For the third year in a row, the Denver Fire Department (DFD) has received grant money from the Assistance to Firefighters Grant (AFG) program, which is a division of the Department of Homeland Security.
U.S. Rep. Patrick McHenry (R-10) recently awarded the $65,360 grant to the DFD which will be used for firefighter gear, a second thermal imaging camera, portable radios and a first for a fire department in the area according to DFD battalion chief Dion Burleson: six portable carbon monoxide pulse oximeters.
Burleson called receiving the new oximeters â€œsignificant. A big deal.â€
â€œUntil very recently, the only way carbon monoxide was found in a patientâ€™s body was through a painful and time-consuming test at a hospital that involved drawing arterial blood through a patientâ€™s wrist at a 90-degree angle,â€ said Burleson, adding the test isnâ€™t available at all hospitals. â€œSome hospital have to send blood samples to an off-site lab to get tested and it could take up to 15 hours for results.â€
Burleson said California-based Masimo Corporation released the new carbon monoxide detecting devices that works using the same principle as the oxygen sensors healthcare workers place on a patientâ€™s fingers, therefore cutting down on the time it takes to determine levels of the gas known as CO in the bloodstream.
â€œCO is a gas produced by the combination of carbon containing fuels or the inadequate ventilation of natural gas,â€ said Burleson. â€œIt prevents the oxygen from reaching tissues in the body and presents an array of symptoms that mimic other illnesses.â€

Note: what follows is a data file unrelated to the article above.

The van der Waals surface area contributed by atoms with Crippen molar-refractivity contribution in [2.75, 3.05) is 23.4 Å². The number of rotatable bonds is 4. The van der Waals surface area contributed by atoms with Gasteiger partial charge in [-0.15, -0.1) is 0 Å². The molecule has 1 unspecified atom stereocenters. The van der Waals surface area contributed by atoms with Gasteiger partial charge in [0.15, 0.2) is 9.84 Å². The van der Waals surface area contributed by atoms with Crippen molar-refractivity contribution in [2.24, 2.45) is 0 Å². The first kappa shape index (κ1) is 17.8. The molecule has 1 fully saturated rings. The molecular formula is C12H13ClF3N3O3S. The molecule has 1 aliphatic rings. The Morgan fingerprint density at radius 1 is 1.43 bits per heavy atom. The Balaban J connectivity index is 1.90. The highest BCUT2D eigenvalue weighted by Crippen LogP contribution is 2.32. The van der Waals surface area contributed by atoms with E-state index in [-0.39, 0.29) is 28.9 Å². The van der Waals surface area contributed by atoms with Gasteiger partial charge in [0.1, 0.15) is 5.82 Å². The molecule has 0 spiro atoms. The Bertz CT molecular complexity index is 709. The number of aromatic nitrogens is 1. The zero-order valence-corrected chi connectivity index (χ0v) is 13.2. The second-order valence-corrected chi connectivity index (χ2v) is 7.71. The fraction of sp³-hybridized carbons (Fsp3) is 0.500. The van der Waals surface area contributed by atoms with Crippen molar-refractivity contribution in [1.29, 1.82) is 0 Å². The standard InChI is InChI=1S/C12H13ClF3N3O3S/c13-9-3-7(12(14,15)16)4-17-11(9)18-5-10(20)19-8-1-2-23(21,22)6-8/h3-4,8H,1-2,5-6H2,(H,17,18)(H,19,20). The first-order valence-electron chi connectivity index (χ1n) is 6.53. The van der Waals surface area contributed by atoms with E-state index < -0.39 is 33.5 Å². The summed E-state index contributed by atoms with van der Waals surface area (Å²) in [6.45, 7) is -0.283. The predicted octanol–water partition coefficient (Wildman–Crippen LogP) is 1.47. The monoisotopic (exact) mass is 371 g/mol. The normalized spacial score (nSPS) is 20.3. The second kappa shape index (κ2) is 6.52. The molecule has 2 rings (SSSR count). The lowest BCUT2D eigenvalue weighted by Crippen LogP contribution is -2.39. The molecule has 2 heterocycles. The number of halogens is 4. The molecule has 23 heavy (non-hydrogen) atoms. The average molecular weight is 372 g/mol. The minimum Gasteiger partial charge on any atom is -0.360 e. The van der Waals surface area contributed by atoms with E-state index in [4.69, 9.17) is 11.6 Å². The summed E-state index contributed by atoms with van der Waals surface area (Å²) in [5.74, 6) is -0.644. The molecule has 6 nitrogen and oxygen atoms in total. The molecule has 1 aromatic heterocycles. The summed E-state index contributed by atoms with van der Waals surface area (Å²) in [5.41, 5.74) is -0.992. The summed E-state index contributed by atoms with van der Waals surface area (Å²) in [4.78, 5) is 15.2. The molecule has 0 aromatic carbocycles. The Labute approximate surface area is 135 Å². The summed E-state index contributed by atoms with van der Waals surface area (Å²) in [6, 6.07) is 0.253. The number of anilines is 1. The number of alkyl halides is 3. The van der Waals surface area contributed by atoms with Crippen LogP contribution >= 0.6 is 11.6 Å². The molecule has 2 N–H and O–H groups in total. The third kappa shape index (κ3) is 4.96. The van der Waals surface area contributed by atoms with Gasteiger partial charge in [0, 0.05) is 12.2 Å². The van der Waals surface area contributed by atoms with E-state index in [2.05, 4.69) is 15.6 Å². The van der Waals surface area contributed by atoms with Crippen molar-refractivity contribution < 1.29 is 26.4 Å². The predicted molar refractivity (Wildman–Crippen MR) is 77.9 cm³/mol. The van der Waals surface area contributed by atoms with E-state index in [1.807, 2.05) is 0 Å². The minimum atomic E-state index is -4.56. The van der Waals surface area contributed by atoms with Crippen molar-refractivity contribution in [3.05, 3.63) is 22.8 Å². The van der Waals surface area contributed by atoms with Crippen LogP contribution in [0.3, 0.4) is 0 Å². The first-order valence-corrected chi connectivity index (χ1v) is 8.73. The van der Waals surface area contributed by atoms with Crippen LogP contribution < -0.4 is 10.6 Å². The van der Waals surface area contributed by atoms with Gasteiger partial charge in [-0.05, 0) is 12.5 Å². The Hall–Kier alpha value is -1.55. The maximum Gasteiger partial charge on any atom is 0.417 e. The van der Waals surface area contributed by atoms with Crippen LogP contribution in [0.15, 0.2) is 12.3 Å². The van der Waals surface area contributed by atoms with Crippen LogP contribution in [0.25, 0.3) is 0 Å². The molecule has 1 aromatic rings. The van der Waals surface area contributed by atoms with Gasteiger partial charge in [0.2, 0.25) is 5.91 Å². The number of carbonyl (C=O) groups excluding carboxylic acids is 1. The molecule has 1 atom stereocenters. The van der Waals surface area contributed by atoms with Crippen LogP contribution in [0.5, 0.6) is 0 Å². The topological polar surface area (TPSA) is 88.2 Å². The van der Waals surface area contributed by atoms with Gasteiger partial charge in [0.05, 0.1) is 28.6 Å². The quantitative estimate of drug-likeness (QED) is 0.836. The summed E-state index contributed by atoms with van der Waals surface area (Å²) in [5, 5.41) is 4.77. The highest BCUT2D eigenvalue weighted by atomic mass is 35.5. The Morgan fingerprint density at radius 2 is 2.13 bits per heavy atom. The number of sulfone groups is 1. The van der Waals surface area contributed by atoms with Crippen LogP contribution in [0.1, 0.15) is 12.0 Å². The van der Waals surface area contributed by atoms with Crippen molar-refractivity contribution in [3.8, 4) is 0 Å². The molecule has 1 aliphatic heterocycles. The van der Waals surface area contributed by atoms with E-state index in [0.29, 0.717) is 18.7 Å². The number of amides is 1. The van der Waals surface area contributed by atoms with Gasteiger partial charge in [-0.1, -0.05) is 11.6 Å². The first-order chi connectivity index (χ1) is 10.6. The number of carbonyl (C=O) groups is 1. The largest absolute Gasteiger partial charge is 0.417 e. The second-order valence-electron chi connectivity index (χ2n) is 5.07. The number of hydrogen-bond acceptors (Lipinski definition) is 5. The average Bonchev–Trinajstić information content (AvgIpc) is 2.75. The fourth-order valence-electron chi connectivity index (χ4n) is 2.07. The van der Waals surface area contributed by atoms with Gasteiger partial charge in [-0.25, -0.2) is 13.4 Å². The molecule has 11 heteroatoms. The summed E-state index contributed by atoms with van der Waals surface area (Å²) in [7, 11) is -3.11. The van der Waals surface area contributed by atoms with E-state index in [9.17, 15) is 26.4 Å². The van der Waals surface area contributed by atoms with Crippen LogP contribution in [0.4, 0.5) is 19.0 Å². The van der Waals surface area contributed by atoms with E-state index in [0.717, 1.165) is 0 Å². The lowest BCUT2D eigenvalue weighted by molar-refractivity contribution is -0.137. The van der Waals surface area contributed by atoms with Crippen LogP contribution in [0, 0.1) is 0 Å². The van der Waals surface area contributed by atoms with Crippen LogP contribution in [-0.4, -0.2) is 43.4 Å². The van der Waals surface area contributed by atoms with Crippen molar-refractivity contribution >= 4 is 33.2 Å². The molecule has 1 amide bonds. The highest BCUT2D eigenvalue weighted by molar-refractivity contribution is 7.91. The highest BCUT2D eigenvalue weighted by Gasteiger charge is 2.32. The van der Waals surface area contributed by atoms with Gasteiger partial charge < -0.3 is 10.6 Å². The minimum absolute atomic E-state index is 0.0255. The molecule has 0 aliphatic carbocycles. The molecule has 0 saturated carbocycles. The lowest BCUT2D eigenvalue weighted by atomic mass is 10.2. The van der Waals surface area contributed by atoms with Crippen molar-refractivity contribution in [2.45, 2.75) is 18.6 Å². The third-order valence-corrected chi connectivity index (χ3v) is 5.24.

Burleson said CO can be deadly if enough of the gas gets into a personâ€™s bloodstream. Everyone carries a small amount of CO in the body, with smokers carrying more than other people.
â€œThese meters will allow for instant and accurate readings of CO in a victimâ€™s body,â€ said Burleson. â€œIt will prove invaluable in the assessment of a patient that present the symptoms of CO poisoning.â€ Burleson added the new meters will instantly differentiate between CO poisoning and a standard illness, also determining the severity of CO poisoning if the gas is present.
In addition to the patients the DFD are called out to assist with Lincoln County EMS, the meters will be a valuable tool on the scene of fires in the rehabilitation of exhausted firefighters.
â€œSmoke in these fires contain CO as well,â€ said Burleson. â€œWhen the smoke is very minimal during the final stages of firefighting, firefighters can still fall victim to CO.â€
The new meters wonâ€™t alarm firefighters there is a problem until the meter reads 10 percent of CO.
Burleson said to his knowledge, DFD is the first agency in the region to have CO meters. Currently, the department is working with Lincoln County EMS to put the meters into service.
â€œAs soon as there is a protocol set in place and there is some supplemental education given to EMS personnel, these devices are scheduled to go into service.â€
One of the conditions of receiving the AFG grant is that the DFD has to pay five percent of the total grant award amount.
Since 2004, the DFD has received more than $353,000 in AFG monies: theyâ€™ve paid more than $17,000 to receive the money.
Burleson said itâ€™s a small price to pay for the protection citizens in the Denver fire district are receiving.
For the 2006 grant, the DFD paid $3,268.
â€œThis represents a 2,000 percent return on the communityâ€™s investment through paying taxes,â€ said Burleson. â€œOur goal at DFD is to provide the best level of service we can in the most responsible and effective financial means that we can.â€
McHenry said east Lincoln is one of the fastest growing areas in the 10th district.
â€œIâ€™m pleased the Denver Fire Department has received these funds to enable the department to continue meeting the needs of such a developing area,â€ said McHenry. â€œThe grant will allow firefighters to improve their ability to save lives.â€
For more information on the grant, call the Denver Fire Department at (704) 483-5115.
by Jon Mayhew